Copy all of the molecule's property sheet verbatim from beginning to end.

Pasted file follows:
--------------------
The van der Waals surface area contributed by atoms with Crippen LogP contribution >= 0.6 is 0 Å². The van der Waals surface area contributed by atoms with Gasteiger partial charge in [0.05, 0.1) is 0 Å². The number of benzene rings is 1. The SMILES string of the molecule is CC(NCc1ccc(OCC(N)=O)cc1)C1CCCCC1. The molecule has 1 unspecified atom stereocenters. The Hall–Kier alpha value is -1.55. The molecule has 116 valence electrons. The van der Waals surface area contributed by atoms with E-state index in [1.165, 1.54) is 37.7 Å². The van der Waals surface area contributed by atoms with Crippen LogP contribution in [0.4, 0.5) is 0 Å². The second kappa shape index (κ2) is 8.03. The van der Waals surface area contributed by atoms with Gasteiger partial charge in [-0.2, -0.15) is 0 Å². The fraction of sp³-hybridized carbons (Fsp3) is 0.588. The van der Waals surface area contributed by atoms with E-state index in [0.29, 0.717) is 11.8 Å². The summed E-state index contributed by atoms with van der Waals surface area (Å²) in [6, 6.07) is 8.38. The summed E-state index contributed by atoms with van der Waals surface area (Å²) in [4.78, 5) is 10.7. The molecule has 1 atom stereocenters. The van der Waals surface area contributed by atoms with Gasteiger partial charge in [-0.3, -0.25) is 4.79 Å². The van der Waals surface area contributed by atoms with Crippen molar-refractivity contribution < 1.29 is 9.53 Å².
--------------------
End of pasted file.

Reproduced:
The van der Waals surface area contributed by atoms with Crippen LogP contribution >= 0.6 is 0 Å². The van der Waals surface area contributed by atoms with Gasteiger partial charge in [0.05, 0.1) is 0 Å². The number of benzene rings is 1. The SMILES string of the molecule is CC(NCc1ccc(OCC(N)=O)cc1)C1CCCCC1. The molecule has 1 unspecified atom stereocenters. The Hall–Kier alpha value is -1.55. The molecule has 116 valence electrons. The van der Waals surface area contributed by atoms with E-state index in [1.165, 1.54) is 37.7 Å². The van der Waals surface area contributed by atoms with Crippen LogP contribution in [0.4, 0.5) is 0 Å². The second kappa shape index (κ2) is 8.03. The van der Waals surface area contributed by atoms with Gasteiger partial charge in [-0.2, -0.15) is 0 Å². The fraction of sp³-hybridized carbons (Fsp3) is 0.588. The van der Waals surface area contributed by atoms with E-state index in [0.29, 0.717) is 11.8 Å². The summed E-state index contributed by atoms with van der Waals surface area (Å²) in [6, 6.07) is 8.38. The summed E-state index contributed by atoms with van der Waals surface area (Å²) in [4.78, 5) is 10.7. The molecule has 1 atom stereocenters. The van der Waals surface area contributed by atoms with Gasteiger partial charge in [-0.3, -0.25) is 4.79 Å². The van der Waals surface area contributed by atoms with Crippen molar-refractivity contribution < 1.29 is 9.53 Å².